labetalol hydrochloride tablet, film coated
Labetalol HCl is an adrenergic receptor blocking agent that has both selective alpha1- and nonselective beta-adrenergic receptor blocking actions in a single substance.
Labetalol HCl is a racemate, chemically designated as 5-[1-hydroxy-2-[(1-methyl-3-phenylpropyl) amino] ethyl] salicylamide monohydrochloride, and has the following structure:
Labetalol HCl has the molecular formula C19H24N2O3•HCl and a molecular weight of 364.87. It has two asymmetric centers and therefore exists as a molecular complex of two diastereoisomeric pairs. Dilevalol, the R,R’ stereoisomer, makes up 25% of racemic labetalol.
Labetalol HCl is a white or off-white crystalline powder, soluble in water.
Each tablet, for oral administration, contains 100 mg, 200 mg, or 300 mg labetalol hydrochloride, USP.
In addition, each tablet contains the following inactive ingredients: corn starch, hypromellose, lactose monohydrate, magnesium stearate, polyethylene glycol, polysorbate 80, sodium starch glycolate and titanium dioxide.
Labetalol combines both selective, competitive alpha1-adrenergic blocking and nonselective, competitive beta-adrenergic blocking activity in a single substance. In man, the ratios of alpha- to beta-blockade have been estimated to be approximately 1:3 and 1:7 following oral and intravenous administration, respectively. Beta2-agonist activity has been demonstrated in animals with minimal beta1-agonist (ISA) activity detected. In animals, at doses greater than those required for alpha- or beta-adrenergic blockade, a membrane-stabilizing effect has been demonstrated.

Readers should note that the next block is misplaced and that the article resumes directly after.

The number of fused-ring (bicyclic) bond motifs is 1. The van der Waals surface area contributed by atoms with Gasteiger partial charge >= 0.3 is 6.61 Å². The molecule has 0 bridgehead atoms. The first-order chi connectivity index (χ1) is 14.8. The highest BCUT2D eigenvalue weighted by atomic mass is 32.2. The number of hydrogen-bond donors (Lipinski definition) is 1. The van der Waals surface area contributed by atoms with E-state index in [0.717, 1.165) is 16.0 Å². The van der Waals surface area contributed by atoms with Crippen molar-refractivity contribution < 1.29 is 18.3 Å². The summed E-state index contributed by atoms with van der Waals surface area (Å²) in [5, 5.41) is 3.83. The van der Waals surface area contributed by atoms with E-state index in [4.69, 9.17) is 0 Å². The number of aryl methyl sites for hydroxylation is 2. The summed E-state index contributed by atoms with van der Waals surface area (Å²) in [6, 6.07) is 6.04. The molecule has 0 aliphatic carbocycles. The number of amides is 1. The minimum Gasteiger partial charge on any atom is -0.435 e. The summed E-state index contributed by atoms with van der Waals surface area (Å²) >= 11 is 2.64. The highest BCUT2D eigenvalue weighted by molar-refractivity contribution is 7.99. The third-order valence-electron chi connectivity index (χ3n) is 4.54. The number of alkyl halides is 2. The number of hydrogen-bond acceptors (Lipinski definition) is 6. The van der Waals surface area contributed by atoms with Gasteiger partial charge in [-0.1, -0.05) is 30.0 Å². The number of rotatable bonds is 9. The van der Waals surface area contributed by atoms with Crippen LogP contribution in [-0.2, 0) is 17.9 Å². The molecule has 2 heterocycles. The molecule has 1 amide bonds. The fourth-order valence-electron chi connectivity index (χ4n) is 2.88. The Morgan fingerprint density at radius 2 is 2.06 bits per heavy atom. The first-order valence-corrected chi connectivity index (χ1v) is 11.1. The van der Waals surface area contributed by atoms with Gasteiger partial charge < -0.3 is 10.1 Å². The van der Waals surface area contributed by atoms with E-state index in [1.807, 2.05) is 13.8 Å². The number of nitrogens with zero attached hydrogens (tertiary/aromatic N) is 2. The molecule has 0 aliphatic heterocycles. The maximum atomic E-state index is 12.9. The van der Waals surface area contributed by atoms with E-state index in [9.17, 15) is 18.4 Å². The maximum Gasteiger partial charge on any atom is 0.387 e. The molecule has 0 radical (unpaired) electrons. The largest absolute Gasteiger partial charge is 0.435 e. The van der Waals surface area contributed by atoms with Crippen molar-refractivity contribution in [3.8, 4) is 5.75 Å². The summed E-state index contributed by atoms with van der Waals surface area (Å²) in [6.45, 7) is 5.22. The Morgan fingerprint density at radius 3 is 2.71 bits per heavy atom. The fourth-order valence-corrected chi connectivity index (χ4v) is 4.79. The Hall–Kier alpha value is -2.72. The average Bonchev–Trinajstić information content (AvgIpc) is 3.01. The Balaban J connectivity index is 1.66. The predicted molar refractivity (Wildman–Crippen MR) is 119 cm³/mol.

The capacity of labetalol to block alpha receptors in man has been demonstrated by attenuation of the pressor effect of phenylephrine and by a significant reduction of the pressor response caused by immersing the hand in ice-cold water (“cold pressor test”). Labetalol’s beta1-receptor blockade in man was demonstrated by a small decrease in the resting heart rate, attenuation of tachycardia produced by isoproterenol or exercise, and by attenuation of the reflex tachycardia to the hypotension produced by amyl nitrite. Beta2-receptor blockade was demonstrated by inhibition of the isoproterenol-induced fall in diastolic blood pressure. Both the alpha- and beta-blocking actions of orally administered labetalol HCl contribute to a decrease in blood pressure in hypertensive patients. Labetalol consistently, in dose-related fashion, blunted increases in exercise-induced blood pressure and heart rate, and in their double product. The pulmonary circulation during exercise was not affected by labetalol HCl dosing.
Single oral doses of labetalol HCl administered in patients with coronary artery disease had no significant effect on sinus rate, intraventricular conduction, or QRS duration. The AV conduction time was modestly prolonged in 2 of 7 patients. In another study, intravenous labetalol slightly prolonged AV nodal conduction time and atrial effective refractory period with only small changes in heart rate. The effects on AV nodal refractoriness were inconsistent.
Labetalol produces dose-related falls in blood pressure without reflex tachycardia and without significant reduction in heart rate, presumably through a mixture of its alpha-blocking and beta-blocking effects. Hemodynamic effects are variable with small nonsignificant changes in cardiac output seen in some studies but not others, and small decreases in total peripheral resistance. Elevated plasma renins are reduced.
Doses of Labetalol HCl that controlled hypertension did not affect renal function in mild to severe hypertensive patients with normal renal function.